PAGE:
LONDON--(BUSINESS WIRE)--Researchers, including Dr Robert Coutts, Research Fellow from the School of Life and Medical Sciences, University of Hertfordshire, have cracked a code that governs infections caused by simple, single-stranded RNA viruses similar in many respects to viruses that cause the common cold, polio and the winter vomiting norovirus infections.
Until now, scientists had not noticed the code, which had been hidden in plain sight in the sequence of the ribonucleic acid (RNA) that makes up this type of viral genome.
The molecular details of how these viruses self-assemble protective protein containers around their cognate genomes in a specific and efficient manner have been revealed and illustrate multiple contacts between coat proteins and dispersed packaging signals in the viral genome.
Professor Peter Stockley, who led the Biotechnology and Biological Sciences Research Council (BBSRC) funded investigation at the Astbury Centre for Structural Molecular Biology, University of Leeds said: “If you think of this as molecular warfare, these are the encrypted signals that allow a virus to deploy itself effectively. Now, for this whole class of viruses, we have found the ‘Enigma machine’ - the coding system that was hiding these signals from us. We have shown that not only can we read these messages but we can jam them and stop the virus’ deployment.”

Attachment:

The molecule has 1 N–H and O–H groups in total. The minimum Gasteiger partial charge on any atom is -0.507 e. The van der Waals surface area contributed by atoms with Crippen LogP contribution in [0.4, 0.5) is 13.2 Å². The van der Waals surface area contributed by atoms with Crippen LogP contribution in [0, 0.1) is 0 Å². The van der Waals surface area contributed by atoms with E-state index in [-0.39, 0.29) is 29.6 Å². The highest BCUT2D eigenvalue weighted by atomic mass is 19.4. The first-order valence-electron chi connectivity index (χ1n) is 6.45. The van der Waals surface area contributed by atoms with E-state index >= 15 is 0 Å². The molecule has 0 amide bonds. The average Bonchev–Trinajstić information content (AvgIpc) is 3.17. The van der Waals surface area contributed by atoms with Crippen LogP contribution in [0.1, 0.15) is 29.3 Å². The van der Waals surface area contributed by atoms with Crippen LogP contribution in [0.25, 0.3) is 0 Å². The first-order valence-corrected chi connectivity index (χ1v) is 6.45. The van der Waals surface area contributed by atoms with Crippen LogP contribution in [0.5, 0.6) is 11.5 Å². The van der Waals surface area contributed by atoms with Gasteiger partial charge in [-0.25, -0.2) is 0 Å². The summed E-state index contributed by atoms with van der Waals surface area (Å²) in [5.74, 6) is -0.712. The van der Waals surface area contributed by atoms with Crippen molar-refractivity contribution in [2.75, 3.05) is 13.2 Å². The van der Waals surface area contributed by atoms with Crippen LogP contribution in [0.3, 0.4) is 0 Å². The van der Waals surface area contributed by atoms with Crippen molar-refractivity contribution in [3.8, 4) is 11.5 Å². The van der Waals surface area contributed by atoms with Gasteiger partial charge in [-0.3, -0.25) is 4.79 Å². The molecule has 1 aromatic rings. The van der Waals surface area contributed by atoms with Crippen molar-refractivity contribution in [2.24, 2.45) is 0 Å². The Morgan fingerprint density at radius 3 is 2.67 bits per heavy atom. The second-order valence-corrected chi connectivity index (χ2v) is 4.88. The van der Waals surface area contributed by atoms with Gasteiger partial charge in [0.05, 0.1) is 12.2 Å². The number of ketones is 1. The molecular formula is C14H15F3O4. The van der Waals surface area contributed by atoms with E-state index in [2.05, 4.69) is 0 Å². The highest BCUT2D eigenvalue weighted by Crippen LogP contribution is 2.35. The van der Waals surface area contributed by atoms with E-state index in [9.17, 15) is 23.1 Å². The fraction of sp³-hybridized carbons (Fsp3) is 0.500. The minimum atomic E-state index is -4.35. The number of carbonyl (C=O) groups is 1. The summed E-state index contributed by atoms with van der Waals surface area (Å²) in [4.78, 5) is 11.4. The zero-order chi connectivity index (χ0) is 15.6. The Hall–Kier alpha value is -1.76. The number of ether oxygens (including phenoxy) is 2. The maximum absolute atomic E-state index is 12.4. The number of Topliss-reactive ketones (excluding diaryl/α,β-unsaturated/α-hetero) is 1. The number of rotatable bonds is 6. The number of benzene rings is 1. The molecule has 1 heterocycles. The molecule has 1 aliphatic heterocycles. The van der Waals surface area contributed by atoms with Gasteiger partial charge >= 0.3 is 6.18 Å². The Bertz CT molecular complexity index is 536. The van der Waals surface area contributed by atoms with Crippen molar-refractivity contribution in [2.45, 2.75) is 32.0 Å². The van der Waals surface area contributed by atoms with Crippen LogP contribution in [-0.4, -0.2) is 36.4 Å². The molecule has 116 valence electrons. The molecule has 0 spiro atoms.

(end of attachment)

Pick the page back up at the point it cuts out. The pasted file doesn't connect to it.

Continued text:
The next step will be to widen the study into animal viruses. The researchers believe that their combination of single-molecule fluorescence spectroscopy detection and their computational models offers a novel route for drug discovery.
Further funding to explore these aspects has been secured from the BBSRC in a new three-year investigation entitled ‘’Testing novel anti-viral strategies in plants’’.
The paper: N. Patel et al. ‘Revealing the density of encoded functions in a viral RNA’’ is published online at Proceedings of the National Academy of Sciences (PNAS) (http://www.pnas.org/content/112/7/2227.abstract).
The University is the UK’s leading business-facing university and an exemplar in the sector. It is innovative and enterprising and challenges individuals and organisations to excel.
The University of Hertfordshire is one of the region’s largest employers with 2,700 staff and a turnover of over £238 million.
With a student community of 25,300 including 2,800 overseas students from 100 different countries, the University has a global network of over 195,000 alumni. It is also one of the top 100 universities in the world under 50 years old, according to the new Times Higher Education 100 under 50 rankings 2014.
Notes to Editor
A code hidden in the arrangement of the genetic information of single-stranded RNA viruses instructs the virus how to pack itself within its outer shell of proteins. Credit: University of Leeds
For more information, please visit www.herts.ac.uk
This information was brought to you by Cision http://news.cision.com